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CHIPS Articles: Innovative robotic research platforms, technology showcased at capstone event

Innovative robotic research platforms, technology showcased at capstone event
By T'Jae Ellis, Army Research Laboratory - August 23, 2017
ABERDEEN PROVING GROUND, Md. (August 22, 2017) – Researchers from the U.S. Army Research Laboratory, the Army’s corporate laboratory, and their academic partners demonstrated futuristic robotic research platforms during the Micro Autonomous Systems and Technology, known as MAST, Collaborative Technology Alliance Capstone Event today. The demos reinforced scientific rigor, highlighting the quality of the research towards solving Army relevant problems, noting first-ever and state-of-the-art benchmarks, officials said.

A few examples of technologies demonstrated include: A team from the University of California Berkeley demonstrated a novel legged robotic platform for locomotion on complex 3-D terrain. The University of Maryland and Texas A&M demonstrated a next generation of micro-cyclocopter that exploits unsteady aerodynamic mechanisms at ultra-low Reynolds numbers to achieve high endurance, agility, gust tolerance, and forward speed that could surpass any of the existing micro air vehicles.

Stanford University demonstrated “perch and stare” capabilities in a robotic system that uses bioinspired maneuvers, mechanisms and control strategies that enable microautonomous vehicles to land, attach, maneuver and take off from walls, ceilings, and roofs. Mixed platform systems created by ARL, the University of Pennsylvania and Georgia Tech were also be demonstrated showing collaborative mapping of a simulated urban environment.

The MAST CTA, established in 2008, has performed foundational, cross-cutting research to develop the underpinning science for enhanced tactical situational awareness for the dismount in urban and complex terrain by enabling the autonomous and collaborative operation of micro autonomous systems.

The program has focused on research areas in: mobility, control, and energetics; communication, navigation, and coordination; and sensing, perception, and processing. After 10 years of investment, this program is concluding in 2017.

“ARL has a long history of successful research collaborations bringing together the triad of industry, academia and government, dating back to the 1990s,” said Dr. Philip Perconti, ARL director. “The laboratory’s highest priority work involves research to reduce technology uncertainty, filling knowledge gaps, and identifying technology risk associated with delivering new capabilities, or by finding new ways to fight so that senior Warfighters can make decisions with high confidence on how to build the next Army.

Perconti said ARL works to equip Soldiers with technological overmatch and to help them avoid technology surprise on the battlefield.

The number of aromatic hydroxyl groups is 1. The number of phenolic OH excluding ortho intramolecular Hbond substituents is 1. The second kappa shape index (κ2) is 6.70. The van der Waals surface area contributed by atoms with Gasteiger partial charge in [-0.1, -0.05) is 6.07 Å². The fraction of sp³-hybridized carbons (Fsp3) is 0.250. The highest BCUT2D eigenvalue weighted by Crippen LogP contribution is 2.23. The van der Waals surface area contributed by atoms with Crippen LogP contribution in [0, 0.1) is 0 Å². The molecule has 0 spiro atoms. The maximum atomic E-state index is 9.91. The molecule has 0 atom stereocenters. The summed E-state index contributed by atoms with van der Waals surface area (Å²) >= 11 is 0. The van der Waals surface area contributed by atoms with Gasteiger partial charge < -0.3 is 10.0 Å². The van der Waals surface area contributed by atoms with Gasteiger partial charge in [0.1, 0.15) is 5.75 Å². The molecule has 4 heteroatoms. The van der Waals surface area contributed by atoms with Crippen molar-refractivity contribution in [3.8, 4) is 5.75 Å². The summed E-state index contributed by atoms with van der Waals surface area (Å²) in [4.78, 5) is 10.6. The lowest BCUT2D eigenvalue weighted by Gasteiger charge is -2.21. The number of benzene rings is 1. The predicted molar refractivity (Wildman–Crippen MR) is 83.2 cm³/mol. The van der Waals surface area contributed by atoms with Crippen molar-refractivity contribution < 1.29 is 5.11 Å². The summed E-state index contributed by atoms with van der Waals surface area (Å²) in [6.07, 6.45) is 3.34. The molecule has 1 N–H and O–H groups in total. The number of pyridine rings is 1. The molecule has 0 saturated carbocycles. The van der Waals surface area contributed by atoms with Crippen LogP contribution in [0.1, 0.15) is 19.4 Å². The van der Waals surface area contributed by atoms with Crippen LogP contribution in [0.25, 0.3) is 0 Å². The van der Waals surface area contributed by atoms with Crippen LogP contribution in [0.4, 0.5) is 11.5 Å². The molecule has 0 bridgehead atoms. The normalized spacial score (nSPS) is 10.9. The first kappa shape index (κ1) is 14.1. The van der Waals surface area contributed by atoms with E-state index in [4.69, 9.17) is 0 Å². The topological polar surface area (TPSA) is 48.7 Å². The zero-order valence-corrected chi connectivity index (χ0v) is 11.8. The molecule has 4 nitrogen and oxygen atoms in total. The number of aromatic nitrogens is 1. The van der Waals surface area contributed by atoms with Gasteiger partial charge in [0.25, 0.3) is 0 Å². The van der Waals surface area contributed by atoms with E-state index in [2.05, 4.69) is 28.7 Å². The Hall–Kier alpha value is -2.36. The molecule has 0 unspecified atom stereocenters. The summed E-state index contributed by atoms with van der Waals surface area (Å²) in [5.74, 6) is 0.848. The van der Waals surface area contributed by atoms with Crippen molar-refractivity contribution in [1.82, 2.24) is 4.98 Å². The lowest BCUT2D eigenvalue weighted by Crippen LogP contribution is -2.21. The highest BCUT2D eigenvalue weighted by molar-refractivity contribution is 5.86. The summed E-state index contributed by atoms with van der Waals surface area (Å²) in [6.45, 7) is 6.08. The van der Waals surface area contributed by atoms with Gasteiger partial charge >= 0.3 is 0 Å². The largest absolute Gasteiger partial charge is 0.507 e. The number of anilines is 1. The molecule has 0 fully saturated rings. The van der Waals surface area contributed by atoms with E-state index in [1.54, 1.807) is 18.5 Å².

“This is the fundamental reason the Department of Defense does research,” he said.

“Technologies developed through this effort are maturing as part of mission-funded ARL programs," said Dr. Brett Piekarski, who managed the alliance. “In the next three or four years, we can expect to see commercial industry advancing the research platforms innovated through this consortium and making their way into future Army autonomous systems.”

“Through the MAST program, we’ve really forced the state of the art and shown what is possible for Soldier hand held, portable autonomous systems for extended non-line-of-sight applications,” Piekarski said.

The MAST consortium is currently comprised of 19 partners that worked collaboratively in an integrated research effort that incorporated ARL researchers and research themes relevant to each participant. The consortium’s four research centers , which worked together as one, were BAE Systems and the Jet Propulsion Laboratory (Integration Principal Members); University of Maryland (Microsystem Mechanics Principal Member); University of Michigan (Microelectronics Principal Member); and University of Pennsylvania (Processing for Autonomous Operation Principal Member).

The industrial lead was BAE. Other consortium members are the University of California, Berkeley; Carnegie-Mellon University; Georgia Institute of Technology; University of New Mexico; Massachusetts Institute of Technology; Stanford University; Texas A&M University; University of California, Merced; University of Delaware; University of Texas, Austin; Kansas State University; University of Colorado, Bolder; Bowie State University; and University of California, San Diego.

ARL is the Army's corporate laboratory providing the science and technology for the warfighter. Its diverse assortment of unique facilities and dedicated workforce of government and private sector partners make up the largest source of world-class integrated research and analysis in the Army. ARL consists of approximately 3,000 military and civilian employees with annual budget of more than $1.8 billion.

For more information, visit:
Army Research Lab
Army News Service

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